This week KKCO aired their story that we had been helping them with. It’s about geotagging, in which people are using smart phones to snap pictures and then post those picture online. Many people aren’t aware that if you don’t disable the GPS function on your phone when you take a photo, that the latitude, longitude, date, and time for that picture becomes part of the photo’s data. That means when you post that photo online someone can see exactly where and when you took it.
We used the photos in our original “Stay Tuned” blog posting to show the folks at KKCO how this is done. Our detective took the 3 photos of the police department with his smart phone. Then, with a simple EXIF program he downloaded from the internet, we showed KKCO how easy it is to get the geotagging data.
Some of the more popular social networking sites, like Facebook, stip that additional data from the photos before they show up on the sites. The problem is many blog sites do not. Either way, we recommend you use caution when posting photos online, and always make sure you are aware of ALL of the information your pictures contain.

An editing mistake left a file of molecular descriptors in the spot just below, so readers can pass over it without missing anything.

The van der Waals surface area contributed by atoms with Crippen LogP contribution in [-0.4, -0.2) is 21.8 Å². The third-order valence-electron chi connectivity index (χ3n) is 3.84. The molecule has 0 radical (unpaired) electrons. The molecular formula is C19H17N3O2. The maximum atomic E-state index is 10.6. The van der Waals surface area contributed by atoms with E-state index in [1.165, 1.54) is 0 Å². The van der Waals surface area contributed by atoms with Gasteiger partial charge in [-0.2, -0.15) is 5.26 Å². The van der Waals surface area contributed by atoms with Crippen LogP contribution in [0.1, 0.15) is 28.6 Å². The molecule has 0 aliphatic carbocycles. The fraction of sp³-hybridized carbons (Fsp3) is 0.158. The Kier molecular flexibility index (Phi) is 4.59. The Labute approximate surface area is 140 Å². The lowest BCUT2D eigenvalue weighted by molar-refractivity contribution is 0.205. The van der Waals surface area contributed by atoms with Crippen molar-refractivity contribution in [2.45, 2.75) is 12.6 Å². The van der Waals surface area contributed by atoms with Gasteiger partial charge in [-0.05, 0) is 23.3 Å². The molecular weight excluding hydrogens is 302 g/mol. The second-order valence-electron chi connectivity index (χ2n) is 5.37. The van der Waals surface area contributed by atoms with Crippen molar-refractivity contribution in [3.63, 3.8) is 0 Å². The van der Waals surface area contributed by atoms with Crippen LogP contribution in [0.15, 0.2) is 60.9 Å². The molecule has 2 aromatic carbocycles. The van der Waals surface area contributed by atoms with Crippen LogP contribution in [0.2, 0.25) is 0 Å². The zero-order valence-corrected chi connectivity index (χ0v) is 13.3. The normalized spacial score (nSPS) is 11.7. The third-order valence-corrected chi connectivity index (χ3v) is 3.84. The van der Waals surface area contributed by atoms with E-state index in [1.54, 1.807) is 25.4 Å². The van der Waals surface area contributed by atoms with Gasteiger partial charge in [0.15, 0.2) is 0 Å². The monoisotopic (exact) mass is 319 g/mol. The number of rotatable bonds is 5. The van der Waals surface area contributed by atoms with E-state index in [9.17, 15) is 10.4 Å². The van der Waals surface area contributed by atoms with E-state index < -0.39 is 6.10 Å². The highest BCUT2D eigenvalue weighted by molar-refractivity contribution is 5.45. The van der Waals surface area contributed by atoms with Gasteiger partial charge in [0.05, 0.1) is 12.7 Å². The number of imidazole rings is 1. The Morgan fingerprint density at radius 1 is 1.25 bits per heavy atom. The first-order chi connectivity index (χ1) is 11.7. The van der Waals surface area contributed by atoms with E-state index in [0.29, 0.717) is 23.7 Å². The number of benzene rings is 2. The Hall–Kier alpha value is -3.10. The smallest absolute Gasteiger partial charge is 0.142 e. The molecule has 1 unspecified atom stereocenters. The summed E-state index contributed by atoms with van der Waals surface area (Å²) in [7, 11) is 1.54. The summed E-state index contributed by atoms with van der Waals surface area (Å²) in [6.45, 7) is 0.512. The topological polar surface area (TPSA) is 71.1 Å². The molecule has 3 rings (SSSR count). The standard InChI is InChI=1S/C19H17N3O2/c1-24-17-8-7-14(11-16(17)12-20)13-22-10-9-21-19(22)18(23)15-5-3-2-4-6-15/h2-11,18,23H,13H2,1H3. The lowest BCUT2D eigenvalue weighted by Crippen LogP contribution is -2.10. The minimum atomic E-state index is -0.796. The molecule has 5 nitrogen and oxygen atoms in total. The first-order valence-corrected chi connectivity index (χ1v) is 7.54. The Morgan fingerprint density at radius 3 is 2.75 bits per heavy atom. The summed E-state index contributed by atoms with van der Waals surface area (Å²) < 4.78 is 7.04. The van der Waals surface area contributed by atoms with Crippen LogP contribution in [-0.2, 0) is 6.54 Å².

Thanks to KKCO’s Tim Ciesco and Leigh Ashman for helping to educate the public.
Here’s another news story that also helps paint a good picture of what geotagging is capable of revealing.
“CRIME OF THE WEEK”
April 14, 2011
The Grand Junction Police Department needs the public’s help to identify and locate the person(s) involved in a burglary at 683 Horizon Drive. Sometime between 4:00pm and 10:45pm on Tuesday March 15,2011 unknown subjects forced entry into the back door of the My Favorite Muffin store located at 683 Horizon Dr. #109. The subjects stole more than $3000 in property and caused approximately $500 in damage to the business.